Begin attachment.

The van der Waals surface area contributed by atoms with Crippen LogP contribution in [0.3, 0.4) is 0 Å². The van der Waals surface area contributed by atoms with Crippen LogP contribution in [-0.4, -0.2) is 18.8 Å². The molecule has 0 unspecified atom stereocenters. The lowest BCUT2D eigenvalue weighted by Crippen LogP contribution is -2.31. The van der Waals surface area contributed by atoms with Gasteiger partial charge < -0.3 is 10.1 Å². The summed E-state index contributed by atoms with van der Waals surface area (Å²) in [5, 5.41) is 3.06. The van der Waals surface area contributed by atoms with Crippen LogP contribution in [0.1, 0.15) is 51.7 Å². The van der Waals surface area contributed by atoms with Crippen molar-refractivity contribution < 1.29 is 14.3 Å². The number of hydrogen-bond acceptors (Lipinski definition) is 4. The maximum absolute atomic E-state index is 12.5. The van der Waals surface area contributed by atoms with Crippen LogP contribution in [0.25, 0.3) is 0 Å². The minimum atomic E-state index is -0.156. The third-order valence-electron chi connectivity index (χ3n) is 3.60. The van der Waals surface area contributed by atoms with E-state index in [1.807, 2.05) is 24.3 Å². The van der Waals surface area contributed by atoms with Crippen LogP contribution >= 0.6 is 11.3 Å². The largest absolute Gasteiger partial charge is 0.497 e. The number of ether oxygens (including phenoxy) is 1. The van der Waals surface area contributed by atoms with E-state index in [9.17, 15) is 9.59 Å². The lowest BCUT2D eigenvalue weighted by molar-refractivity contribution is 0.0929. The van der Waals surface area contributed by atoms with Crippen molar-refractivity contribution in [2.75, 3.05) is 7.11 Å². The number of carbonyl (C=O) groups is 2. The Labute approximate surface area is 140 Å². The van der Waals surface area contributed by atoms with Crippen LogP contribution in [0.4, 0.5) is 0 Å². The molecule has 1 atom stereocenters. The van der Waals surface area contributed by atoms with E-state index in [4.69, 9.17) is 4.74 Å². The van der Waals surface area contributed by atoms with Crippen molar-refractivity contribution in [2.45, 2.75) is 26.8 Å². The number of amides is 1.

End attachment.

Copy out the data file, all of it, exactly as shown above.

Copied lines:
The van der Waals surface area contributed by atoms with Crippen LogP contribution in [0.3, 0.4) is 0 Å². The van der Waals surface area contributed by atoms with Crippen LogP contribution in [-0.4, -0.2) is 18.8 Å². The molecule has 0 unspecified atom stereocenters. The lowest BCUT2D eigenvalue weighted by Crippen LogP contribution is -2.31. The van der Waals surface area contributed by atoms with Gasteiger partial charge < -0.3 is 10.1 Å². The summed E-state index contributed by atoms with van der Waals surface area (Å²) in [5, 5.41) is 3.06. The van der Waals surface area contributed by atoms with Crippen LogP contribution in [0.1, 0.15) is 51.7 Å². The van der Waals surface area contributed by atoms with Crippen molar-refractivity contribution < 1.29 is 14.3 Å². The number of hydrogen-bond acceptors (Lipinski definition) is 4. The maximum absolute atomic E-state index is 12.5. The van der Waals surface area contributed by atoms with Crippen LogP contribution in [0.25, 0.3) is 0 Å². The minimum atomic E-state index is -0.156. The third-order valence-electron chi connectivity index (χ3n) is 3.60. The van der Waals surface area contributed by atoms with E-state index in [1.807, 2.05) is 24.3 Å². The van der Waals surface area contributed by atoms with Crippen LogP contribution >= 0.6 is 11.3 Å². The largest absolute Gasteiger partial charge is 0.497 e. The number of ether oxygens (including phenoxy) is 1. The van der Waals surface area contributed by atoms with E-state index in [9.17, 15) is 9.59 Å². The lowest BCUT2D eigenvalue weighted by molar-refractivity contribution is 0.0929. The van der Waals surface area contributed by atoms with Crippen molar-refractivity contribution in [2.75, 3.05) is 7.11 Å². The number of carbonyl (C=O) groups is 2. The Labute approximate surface area is 140 Å². The van der Waals surface area contributed by atoms with Crippen LogP contribution in [0.4, 0.5) is 0 Å². The molecule has 1 atom stereocenters. The van der Waals surface area contributed by atoms with E-state index in [4.69, 9.17) is 4.74 Å². The van der Waals surface area contributed by atoms with Crippen molar-refractivity contribution in [2.45, 2.75) is 26.8 Å². The number of amides is 1.